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new immunotherapy

The oncology world appears to be on the verge of revolution, not simply evolution. The notion of immunotherapy as a means of cancer therapy has been one of the oncological “holy grails” for years. Major developments have been seen in melanoma first with ipilimumab which targets CTLA-4 and augments the immune attack on cancer. The inhibitors against PD1 and PDl1 have a different mechanism blocking immune tolerance to cancer, or as I like to think of it, removing the cancer camouflage, exposing it to attack. The Austin and other institutions are now in the throes of Phase I-III studies testing these new agents. This was as a result of data such as http://www.nejm.org/doi/full/10.1056/NEJMoa1200690 where an efficacy signal was seen for the first time.

clinical trials

For those who are interested we have a whole host of studies in lung cancer at the Austin hospital testing agents targeting EGFR, ALK and PD1/PDL1. The breast cancer portfolio was a wee bit quiet  for a year but this is expanding including studies in triple negative breast cancer. Phase I studies run by A/P Hui Gan include a novel PARP inhibitor (attractive in breast and ovarian cancer  partic in the BRCA +ve patients).

We are very collaborative in Melbourne and I work closely with colleagues at Peter Mac , Royal Melbourne Hospital (only to name a few centres) to give patients the option to participate in studies that suit their particular circumstances better. This is often under the auspices of Cancer Trials Australia (see introduction).  We strongly encourage patients to consider trials. Ultimately as their clinician, I want them to personally  benefit from such participation. It is  true that altruism is maybe  an important part of developing  new and better treatments and improved outcomes in cancer medicine, and in health in general. SW Aug 2014

SOFT/TEXT ASCO presentation/publication in NEJM

This was a combination of 2  trials (SOFT/TEXT) for a total of  4690 premenopausal  pts with hormone drive early breast ca (ER+)

All were treated  with ovarian suppression (injections or ovarian surgery /radiation)  for 5 yrs and either tamoxifen or exemestane. Exemestane is an aromatase inhibitor  (AI)(like anastrozole and letrozole) which is superior to tamoxifen in the ppost menopausal setting. Thus, the SOFT/TEXT study aimed to emulate these results in premenopausal patients.

Overall 5yr DFS (prim endpt) was 91.1% for exe vs 87.3% tam. So there was a 4% improvement in freedom from breast cancer recurrence (helping an extra 1/25 patients). Some criticisms or concerns would include the lack of long  term followup and assessment of implications for bone  thinning (osteoporosis) and cardiovascular disease. The AIs can be challenging with higher rates of joint aches, mood disturbance and libido issues.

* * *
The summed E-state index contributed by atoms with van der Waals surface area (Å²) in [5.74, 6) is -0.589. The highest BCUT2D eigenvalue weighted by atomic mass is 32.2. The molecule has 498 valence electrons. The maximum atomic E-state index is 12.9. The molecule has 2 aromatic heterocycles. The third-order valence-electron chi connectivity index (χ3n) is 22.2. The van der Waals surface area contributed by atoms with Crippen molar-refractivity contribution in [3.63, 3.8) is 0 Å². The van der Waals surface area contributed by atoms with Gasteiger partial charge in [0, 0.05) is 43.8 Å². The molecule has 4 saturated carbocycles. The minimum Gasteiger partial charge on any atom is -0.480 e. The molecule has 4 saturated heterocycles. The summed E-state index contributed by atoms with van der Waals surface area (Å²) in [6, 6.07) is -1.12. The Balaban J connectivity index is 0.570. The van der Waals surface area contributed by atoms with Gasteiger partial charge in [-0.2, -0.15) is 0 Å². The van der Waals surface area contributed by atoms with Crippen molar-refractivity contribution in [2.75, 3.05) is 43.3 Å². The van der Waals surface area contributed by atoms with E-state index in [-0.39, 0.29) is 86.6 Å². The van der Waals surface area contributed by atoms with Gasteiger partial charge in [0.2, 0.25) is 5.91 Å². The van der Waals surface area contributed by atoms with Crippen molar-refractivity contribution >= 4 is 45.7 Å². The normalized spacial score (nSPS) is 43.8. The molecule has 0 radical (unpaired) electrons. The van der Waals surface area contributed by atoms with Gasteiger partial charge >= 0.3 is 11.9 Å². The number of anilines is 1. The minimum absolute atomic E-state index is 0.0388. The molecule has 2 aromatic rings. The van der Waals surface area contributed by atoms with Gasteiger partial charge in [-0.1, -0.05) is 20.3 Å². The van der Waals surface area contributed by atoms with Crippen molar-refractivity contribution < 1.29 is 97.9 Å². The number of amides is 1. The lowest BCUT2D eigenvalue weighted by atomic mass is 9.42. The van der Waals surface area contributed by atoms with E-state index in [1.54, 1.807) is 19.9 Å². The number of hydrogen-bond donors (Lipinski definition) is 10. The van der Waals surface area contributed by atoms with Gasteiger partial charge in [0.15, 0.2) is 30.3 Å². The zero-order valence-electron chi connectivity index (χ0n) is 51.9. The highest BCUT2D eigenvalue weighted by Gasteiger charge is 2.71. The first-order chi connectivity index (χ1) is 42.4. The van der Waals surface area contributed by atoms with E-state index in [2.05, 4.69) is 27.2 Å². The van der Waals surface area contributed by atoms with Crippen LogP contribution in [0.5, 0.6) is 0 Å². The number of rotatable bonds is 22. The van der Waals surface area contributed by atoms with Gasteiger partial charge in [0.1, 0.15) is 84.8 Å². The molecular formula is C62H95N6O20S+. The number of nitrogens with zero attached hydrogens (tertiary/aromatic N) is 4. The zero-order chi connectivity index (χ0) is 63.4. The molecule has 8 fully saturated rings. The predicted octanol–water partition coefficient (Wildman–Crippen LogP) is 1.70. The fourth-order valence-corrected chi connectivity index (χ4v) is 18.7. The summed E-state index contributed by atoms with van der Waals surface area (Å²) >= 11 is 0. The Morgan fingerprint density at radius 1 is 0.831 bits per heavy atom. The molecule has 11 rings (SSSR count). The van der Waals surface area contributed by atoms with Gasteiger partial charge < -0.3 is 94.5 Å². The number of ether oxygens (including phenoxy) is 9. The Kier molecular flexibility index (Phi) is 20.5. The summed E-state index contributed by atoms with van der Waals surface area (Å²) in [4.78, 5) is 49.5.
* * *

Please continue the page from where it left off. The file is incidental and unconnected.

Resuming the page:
My sense is that this may suit the right premenopausal patient with higher risk disease who wants to maximise theie therapeutic gain and has maybe through chemotherapy not found the hormonal disruption troubling in the leadup to this discussion and consideration. A quirk of the PBS is that exemestane can only be used after prior TAM for 2-3 years but I don’ t regard its action as  having a therapeutic advantage over the other AIs which are PBS listed ‘up front’. http://www.nejm.org/doi/full/10.1056/NEJMoa1404037

ZOOM 1 study 2013

At EBCC , the ZOOM data was highlighted http://www.thelancet.com/journals/lanonc/article/PIIS1470-2045(13)70297-3/fulltext.  For years clinicians have remained concerned that we are overusing anti-resorptive agents in advanced breast cancer with bone metastases. This data showed no detriment in outcome with a reduction in the use of zoledronic acid (ZA) to 12 weekly in year 2 of treatment. At the least, this new approach will improve patient convenience , and may impact somewhat on the incidence of  osteonecrosis of the jaw (BONJ).

It is speculative as to how to apply this new data to  denosumab, which  was not assessed in this study. Nevertheless, it is intriguing and not unreasonable to think that a similar result would be seen with denosumab, particularly as it is slightly more effective than ZA in the first instance.

EBCC Glasgow 2014 Bisphosphonate debate